Those frites on the side could be from France and local potato farmers and manufacturers say that’s bad news for them.
It’s a slap in the face for local (slap) chips.
Local potato farmers and producers of frozen potato products fear that cheaper-than-chips frozen fries from France and Belgium will “cripple” the local market.
“With the recent lapse of anti-dumping duty protection, there is a significant risk that the increased volume of below-cost frozen French fries that land on our shores from the Netherlands and Belgium will cripple South African farmers and producers,” said Willie Jacobs, CEO of Potatoes South Africa (PSA), a non-profit serving the potato industry.
Agricultural dumping refers to the practice of exporting commodities at prices well below the cost of production.
“This practice has a devastating effect on farmers in importing countries, such as South Africa, who have minimal power to defend their markets,” said Jacobs.
“In South Africa, there is an ongoing battle between our local agriculture sector and global importers, with South Africa being considered a prime destination for dumping frozen and processed potato products.
“Anti-dumping duties, which have been in place since 2016, have protected local industry to a large extent. However, these duties have recently been terminated, leading to an anticipated influx of cheap potato chips from Europe, and putting the South African potato industry under severe threat.”
According to PSA, since the lapse of the anti-dumping duties, between January and May 2021, 11.8 million kilograms of frozen fries were imported to South Africa. When comparing the May 2021 volumes to May 2019 and 2020, the percentage difference is +64.71% and +199.19% respectively.
“South African potato producers have been experiencing many challenges brought on by Covid-19, the cost-price squeeze, rising input costs and most recently, the riots in parts of the country,” said Jacobs.
“Our producers don’t benefit from the financial support afforded to EU farmers by their governments, and simply cannot compete with below-cost products being dumped in our country. With less demand for local produce, there will be a ripple effect on livelihoods and job-losses, not to mention the effect on the economy.”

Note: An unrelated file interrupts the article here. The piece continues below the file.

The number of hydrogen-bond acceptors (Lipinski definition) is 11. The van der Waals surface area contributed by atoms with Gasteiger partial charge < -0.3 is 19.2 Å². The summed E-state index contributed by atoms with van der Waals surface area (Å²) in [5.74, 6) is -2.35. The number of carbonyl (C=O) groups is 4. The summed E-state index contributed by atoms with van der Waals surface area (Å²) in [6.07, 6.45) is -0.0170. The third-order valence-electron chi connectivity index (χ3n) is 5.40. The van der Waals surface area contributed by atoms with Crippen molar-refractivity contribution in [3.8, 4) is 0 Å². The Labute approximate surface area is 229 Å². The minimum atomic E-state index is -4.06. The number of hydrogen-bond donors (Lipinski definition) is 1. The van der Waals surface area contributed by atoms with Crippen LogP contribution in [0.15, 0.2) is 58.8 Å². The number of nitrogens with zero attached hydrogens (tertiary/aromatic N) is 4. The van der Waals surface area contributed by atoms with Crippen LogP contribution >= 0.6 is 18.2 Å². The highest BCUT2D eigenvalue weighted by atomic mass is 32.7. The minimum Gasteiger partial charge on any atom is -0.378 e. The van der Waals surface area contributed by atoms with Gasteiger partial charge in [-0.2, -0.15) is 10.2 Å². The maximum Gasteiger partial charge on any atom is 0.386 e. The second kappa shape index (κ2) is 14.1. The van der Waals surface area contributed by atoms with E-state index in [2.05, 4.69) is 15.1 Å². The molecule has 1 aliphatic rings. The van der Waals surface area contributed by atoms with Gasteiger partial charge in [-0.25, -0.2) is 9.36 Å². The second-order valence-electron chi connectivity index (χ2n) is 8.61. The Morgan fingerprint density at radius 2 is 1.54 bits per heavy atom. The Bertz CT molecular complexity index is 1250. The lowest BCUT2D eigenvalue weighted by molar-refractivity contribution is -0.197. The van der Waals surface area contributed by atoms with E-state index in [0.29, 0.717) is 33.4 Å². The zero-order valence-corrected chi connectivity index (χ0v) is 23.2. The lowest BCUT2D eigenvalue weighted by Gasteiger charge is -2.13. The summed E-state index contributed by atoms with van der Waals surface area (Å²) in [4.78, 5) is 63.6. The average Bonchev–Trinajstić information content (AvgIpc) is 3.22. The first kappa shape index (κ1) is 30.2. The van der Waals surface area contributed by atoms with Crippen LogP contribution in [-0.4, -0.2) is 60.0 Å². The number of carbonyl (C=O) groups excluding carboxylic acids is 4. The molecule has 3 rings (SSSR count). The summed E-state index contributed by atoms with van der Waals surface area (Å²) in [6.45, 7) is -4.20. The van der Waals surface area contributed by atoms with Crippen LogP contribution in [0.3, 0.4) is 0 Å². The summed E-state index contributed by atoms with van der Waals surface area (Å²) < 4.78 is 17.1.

According to PSA, the South African potato industry provides employment to an estimated 45,000 permanent and seasonal labourers and is worth approximately R7.5-billion at primary level, and R26-billion at secondary level. On average, the industry plants between around 50,000 hectares of potatoes, with the crop accounting for 45% of the total vegetable crops produced in the country. This equates to a contribution of around R8.5-billion to the South African economy. No small potatoes.
Unathi Mhlatyana, managing director of McCain Foods South Africa, said: “The negative financial impact of the Covid-19 pandemic and other prevailing socio economic and market conditions on local farmers and producers has been catastrophic. “Further threats in terms of both demand and cost, may force local growers and processors out of business.”
McCain provides in excess of 6,800 full time jobs and procures potatoes from more than 100 local farmers, who plant in excess of 4,500 hectares of potatoes annually.
“Supporting the local agricultural sector is the most powerful and promising measure of combating the effects of agricultural dumping, which directly threatens our economy and livelihoods,” said Mhlatyana.
Ghana is an example of a country negatively affected by agricultural dumping: a formerly thriving tomato growing and processing economy has been destroyed by cheap imports from Italy, China and Spain.
A documentary, Tomatoes and greed – the exodus of Ghana’s farmers, explains how former tomato farmers have been forced to give up their farms in Ghana to work in Europe. Here they are employed as day labourers, growing and harvesting tomatoes that are then processed and shipped to Ghana.
Jacobs points out that there are also ecological advantages to supporting South African spuds.
“The environmental benefits of buying local produce are obvious, with the protection of South Africa’s natural ecosystem, a smaller carbon footprint associated with the distribution of the product, and the knowledge that locally produced products are also typically linked to more environmentally friendly practices,” said Jacobs. “By buying and selling locally, we will ensure that the revenue remains within South Africa, allowing us to drive and sustain our local economy, secure and promote jobs, and ultimately rebuild our country.
“We implore South African consumers to read the packaging as that is the only way they can distinguish locally produced products from imported products. Look for ‘country of origin’ and choose South Africa.
“The South African agricultural sector, and more particularly, the local potato industry, depends on the collective efforts of consumers, businesses, and our government to embrace and support local growers and producers.” DM/TGIFood
The writer supports the Yiza Ekhaya Soup Kitchen in Khayelitsha, founded by Mama Mickey Linda. Please support them here.